Keeping Baby Cool In The Summer Heat

Keeping Baby Cool

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Keeping Baby CoolSummer means fun in the sun, beach time, playing outdoors, and lots of other fun activities. It can also come with soaring temperatures. That’s uncomfortable for adults, but it can be downright dangerous for babies. How do you keep your little one cool and comfy in the heat?

Babies And Heat

When we get hot, we sweat – the sweat evaporates and helps us cool off. And if we’re really overheating, we know it and can seek out the nearest air conditioning to cool off. But babies don’t have those mechanisms. They can’t regulate their body temperatures as effectively as we do and they won’t be able to tell you that they’re overheating.

That means babies are prone to heatstroke, a serious condition that causes high fever and rapid breathing. It may be fatal if untreated. Overheating is also linked to Sudden Infant Death Syndrome (SIDS) because it may cause babies to fall into a deeper sleep from which they can’t easily wake up.

How Do I Keep My Baby Cool?

Think about what you wear during the hot summer months – loose, light-colored clothing made of natural fibers. That’s exactly what your baby needs! Synthetic materials can trap heat and cause itching and rashes, so try to stick to cotton. Sun protection is also key – get your little one a sunhat for whenever you’re outside and stay indoors during the heat of the day (usually from around 10:00 AM to 4:00 PM). For children over 6 months, use sunscreen to protect them from burning. Try to keep children under 6 months out of the sun entirely, but talk to your doctor about the best kind of protection for unavoidable exposure.

Hydration is also key, but that doesn’t necessarily mean guzzling water like we do. Babies that are exclusively breast fed get plenty of water in the breast milk, though they may want to breastfeed for shorter times at more frequent intervals. Formula-fed babies can drink cool water, but you should boil it first to kill any bacteria. And if your little one has moved on to solid food, then water is a good choice for hydration. Beware sugary drinks, since they can actually cause dehydration.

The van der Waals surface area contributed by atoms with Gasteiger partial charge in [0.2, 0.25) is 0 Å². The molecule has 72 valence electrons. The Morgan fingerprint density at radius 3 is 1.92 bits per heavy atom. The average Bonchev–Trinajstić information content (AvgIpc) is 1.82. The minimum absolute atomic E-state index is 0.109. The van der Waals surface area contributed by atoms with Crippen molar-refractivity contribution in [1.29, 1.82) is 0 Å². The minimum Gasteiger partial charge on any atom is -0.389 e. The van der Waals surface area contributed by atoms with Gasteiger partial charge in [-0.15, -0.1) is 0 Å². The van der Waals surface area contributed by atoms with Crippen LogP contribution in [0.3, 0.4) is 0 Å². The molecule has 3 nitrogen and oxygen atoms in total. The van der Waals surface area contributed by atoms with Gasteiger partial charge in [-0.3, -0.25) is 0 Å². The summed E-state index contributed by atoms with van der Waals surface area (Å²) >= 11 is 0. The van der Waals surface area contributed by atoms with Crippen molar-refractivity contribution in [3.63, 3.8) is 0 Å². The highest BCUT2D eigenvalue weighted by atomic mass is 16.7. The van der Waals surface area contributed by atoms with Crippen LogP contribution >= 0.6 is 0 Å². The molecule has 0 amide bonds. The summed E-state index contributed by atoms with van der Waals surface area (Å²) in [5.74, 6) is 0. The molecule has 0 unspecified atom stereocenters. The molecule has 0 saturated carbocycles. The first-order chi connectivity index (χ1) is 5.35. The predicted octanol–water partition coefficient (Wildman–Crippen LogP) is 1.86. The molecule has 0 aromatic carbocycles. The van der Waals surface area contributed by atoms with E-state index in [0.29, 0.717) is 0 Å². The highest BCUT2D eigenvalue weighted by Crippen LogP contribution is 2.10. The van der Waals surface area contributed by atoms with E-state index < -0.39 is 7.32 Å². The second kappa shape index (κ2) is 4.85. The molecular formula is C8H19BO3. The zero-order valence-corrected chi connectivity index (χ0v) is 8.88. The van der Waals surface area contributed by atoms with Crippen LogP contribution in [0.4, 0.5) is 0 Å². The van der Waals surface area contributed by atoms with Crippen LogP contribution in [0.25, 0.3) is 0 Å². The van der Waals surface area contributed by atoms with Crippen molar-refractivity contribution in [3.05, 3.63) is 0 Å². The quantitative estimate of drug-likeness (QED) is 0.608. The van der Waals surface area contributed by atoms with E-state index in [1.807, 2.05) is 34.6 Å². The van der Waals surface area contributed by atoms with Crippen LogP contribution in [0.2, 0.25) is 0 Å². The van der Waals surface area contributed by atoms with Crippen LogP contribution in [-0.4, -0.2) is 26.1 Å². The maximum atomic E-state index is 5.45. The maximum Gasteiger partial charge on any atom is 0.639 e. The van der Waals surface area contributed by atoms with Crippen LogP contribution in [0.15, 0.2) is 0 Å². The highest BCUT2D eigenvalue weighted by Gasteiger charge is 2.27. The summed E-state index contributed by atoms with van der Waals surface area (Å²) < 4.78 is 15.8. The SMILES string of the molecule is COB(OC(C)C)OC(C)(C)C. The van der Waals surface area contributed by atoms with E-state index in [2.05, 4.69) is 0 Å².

Even when you’re indoors, it’s possible to overheat. Air conditioning is the best option so you can set a steady temperature. If that’s not an option, you can set up a fan in the baby’s room – just make sure it’s not pointed directly at your little one. Once the temperature pushes up into the high 80s and 90s, you may need to seek out an air-conditioned area such as a movie theater or a mall to wait out the heat. At night, you’ll want the thermostat set to the high 60s or low 70s to keep your little one (and you!) cool and comfortable. And a good rule of thumb is to put the baby in one more layer of clothing than you’re comfortable in. If you find the temperature comfortable with no clothes on at all, then your little one will be fine in just a t-shirt and a diaper.

And you should never leave your baby in a car, even for a few minutes. The temperature can rise very quickly and baby’s aren’t equipped to withstand the heat.

What Should I Do If My Baby Is Overheating?

What happens if your baby gets too hot? If you’re worried about the heat, check the back of your little one’s neck. If it’s hot or clammy, your baby may be too warm; take off a layer of clothing. Your baby may also be fussy or develop a red, bumpy heat rash. Dry mouth, dark or infrequent urination, fever, and listlessness may also signal dehydration or heat stroke.


Heat exhaustion is the first step on the way to heat stroke. The most common symptoms are unusual thirst, lethargy, and clammy skin. If you notice those symptoms, you should take your little one indoors to an air-conditioned area as soon as possible and provide plenty of breast milk, formula, or water (for formula-fed children or children that have weaned). You may also sponge off your baby’s skin with lukewarm or cool water. If the symptoms don’t improve quickly, it’s time to call your doctor.

If heat exhaustion progresses, it eventually becomes heat stroke. Symptoms include a high temperature, rapid pulse, lethargy, dry and hot skin, vomiting, lethargy, and unconsciousness, among others. Heat exhaustion requires immediate medical attention or it can be fatal, so call 911 right away. Then take off all of your child’s clothes and go to the nearest, coolest area. An air-conditioned room is best but even shade is better than being in the sun. Sponge off your little one’s skin with cool water as you wait for 911 and don’t let your baby move around if possible.

Stay Cool In The Heat!

Summer is a ton of fun with your baby, so make sure to keep your little one cool, comfortable, and safe! Overheating can be fatal or cause permanent damage – it’s a very serious risk and your child won’t be able to tell you their temperature. So keep your little one indoors during the hottest parts of the day, use sun protection outside, stay hydrated, and keep your baby cool at night. And have a great summer!


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